For one Montana rancher, success starts in the soil

Combining worms and biochar has big potential for soil health

In the dry, rugged hills of Eastern Montana, third-generation rancher Steve Charter has managed to carve out a living practicing his own brand of regenerative agriculture. It starts with caring for his soil at a microscopic level to help the rest of the food chain flourish. His current prize crop is an animal that no livestock grower would think to raise, but one that’s essential for a healthy ecosystem: worms.

“I’ve been doing it for about seven years, and we have several worm beds that we feed,” Charter said. “We’re focusing more on what’s going on under the soil than on the surface–that’s where all the really new exciting ideas are happening.”

Adding New Life to the Land

Charter isn’t using the worms themselves–more what they leave behind. Vermicast is, simply put, composted worm poop. Their “castings” create a rich black loam packed with beneficial organisms, natural acids and hormones. The worms’ digestive systems break down nutrients like nitrogen and calcium, making them easier for plants to absorb. Vermicast is almost always a net improvement to any soil.

The first thing Charter did with the vermicast was mix it in his water tanks so the cattle would ingest the microorganisms. “It has amazing health and production benefits. It’s almost magic in a way,” he said.

On his family’s ranch north of Billings, Charter is constantly experimenting with ways to add new life to the land by manufacturing biodiversity with a cocktail of unlikely ingredients. Beneficial microbes and fungi are generated through a process that uses vermicast and biochar to infuse tiny life and nutrients into the grassland pastures.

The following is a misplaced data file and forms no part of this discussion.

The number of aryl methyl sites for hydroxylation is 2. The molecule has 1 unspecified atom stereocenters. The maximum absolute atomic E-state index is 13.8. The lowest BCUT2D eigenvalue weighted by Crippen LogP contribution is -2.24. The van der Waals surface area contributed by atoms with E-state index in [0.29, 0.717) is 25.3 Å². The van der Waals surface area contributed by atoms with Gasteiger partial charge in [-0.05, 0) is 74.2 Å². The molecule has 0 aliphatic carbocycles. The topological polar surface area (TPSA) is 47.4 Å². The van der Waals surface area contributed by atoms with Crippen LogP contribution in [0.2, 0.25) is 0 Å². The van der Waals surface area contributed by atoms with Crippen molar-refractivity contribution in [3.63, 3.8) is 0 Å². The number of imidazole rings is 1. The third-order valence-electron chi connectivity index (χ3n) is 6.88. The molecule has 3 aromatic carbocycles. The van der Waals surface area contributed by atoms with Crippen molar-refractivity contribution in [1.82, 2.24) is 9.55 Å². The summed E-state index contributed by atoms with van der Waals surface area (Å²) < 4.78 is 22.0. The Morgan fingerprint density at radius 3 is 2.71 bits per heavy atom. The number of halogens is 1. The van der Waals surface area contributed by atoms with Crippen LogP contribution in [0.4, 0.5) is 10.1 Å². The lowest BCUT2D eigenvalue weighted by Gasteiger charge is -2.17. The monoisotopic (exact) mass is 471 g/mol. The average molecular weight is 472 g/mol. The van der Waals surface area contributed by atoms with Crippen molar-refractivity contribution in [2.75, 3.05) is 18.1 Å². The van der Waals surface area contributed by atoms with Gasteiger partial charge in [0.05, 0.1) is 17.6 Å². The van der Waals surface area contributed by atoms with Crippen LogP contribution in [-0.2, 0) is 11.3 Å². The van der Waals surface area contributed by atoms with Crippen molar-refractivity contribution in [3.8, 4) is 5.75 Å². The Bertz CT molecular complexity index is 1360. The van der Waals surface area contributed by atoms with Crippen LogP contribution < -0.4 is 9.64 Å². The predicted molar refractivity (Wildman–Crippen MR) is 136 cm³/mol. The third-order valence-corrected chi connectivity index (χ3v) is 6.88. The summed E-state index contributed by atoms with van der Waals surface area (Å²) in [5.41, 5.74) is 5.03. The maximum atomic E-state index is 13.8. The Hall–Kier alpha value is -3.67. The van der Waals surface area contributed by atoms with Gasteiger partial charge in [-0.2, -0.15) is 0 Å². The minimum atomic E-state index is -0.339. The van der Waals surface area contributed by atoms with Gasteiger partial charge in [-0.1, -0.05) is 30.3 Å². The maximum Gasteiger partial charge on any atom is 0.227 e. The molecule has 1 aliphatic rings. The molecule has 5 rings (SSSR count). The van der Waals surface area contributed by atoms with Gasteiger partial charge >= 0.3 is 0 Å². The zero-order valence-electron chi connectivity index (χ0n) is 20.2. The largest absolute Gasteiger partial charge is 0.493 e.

Biochar is a charcoal-like substance and the byproduct of superheated organic matter that can be turned into compost, animal fodder, and even building materials. When used correctly, biochar can pack a punch far above its weight in building soil structure and fertility. Made up of millions of microscopic cells, there is as much surface area in a teaspoon of biochar as in a football field.

“When we do our vermicast or biochar, it passes through the manure and gets charged with all this biological activity,” Charter said. “There are major studies with good data showing that biochar fed to animals has really strong health effects. It’s possible to restore the range by using our animals to spread the biology and get them to do the work for us.”

Plowing, overgrazing, chemicals and invasive species have degraded a range that’s been in constant production since the 1800s. Charter says he has implemented innovative grazing practices since taking over the ranch in the 80s, aiming to recreate the buffalo’s effect on the land.

Soil health isn’t just on the minds of producers like Charter. The National Center for Appropriate Technology (NCAT) is asking Congress to invest in biochar research to provide more insight into its larger-scale applications through the next Farm Bill under the bipartisan Biochar Research Network Act. If passed, the bill will authorize the U.S. Department of Agriculture (USDA) to establish a national-scale research program to test different biochar types in different soils and circumstances. With better research will come innovation and practical tools for farmers, ranchers, foresters, and businesses to lean into biochar as a climate solution.

‘We don’t have to know it all’

Modest and self-deprecating, Charter admits he’s still learning about regenerative agriculture. He says the industry has a long way to go before these practices are used on a large scale, but things are constantly changing. Lingering questions about research and scalability can be answered with more research and government funding from the Farm Bill currently winding its way through Congress.

“There’s a lot of pieces to the puzzle,” Charter said. “Our soil knowledge has really advanced in the last 15 years. To get benefits, we don’t have to know it all. We can just start experimenting. It’s going to take some key research, but I don’t think we need to let that stop us.”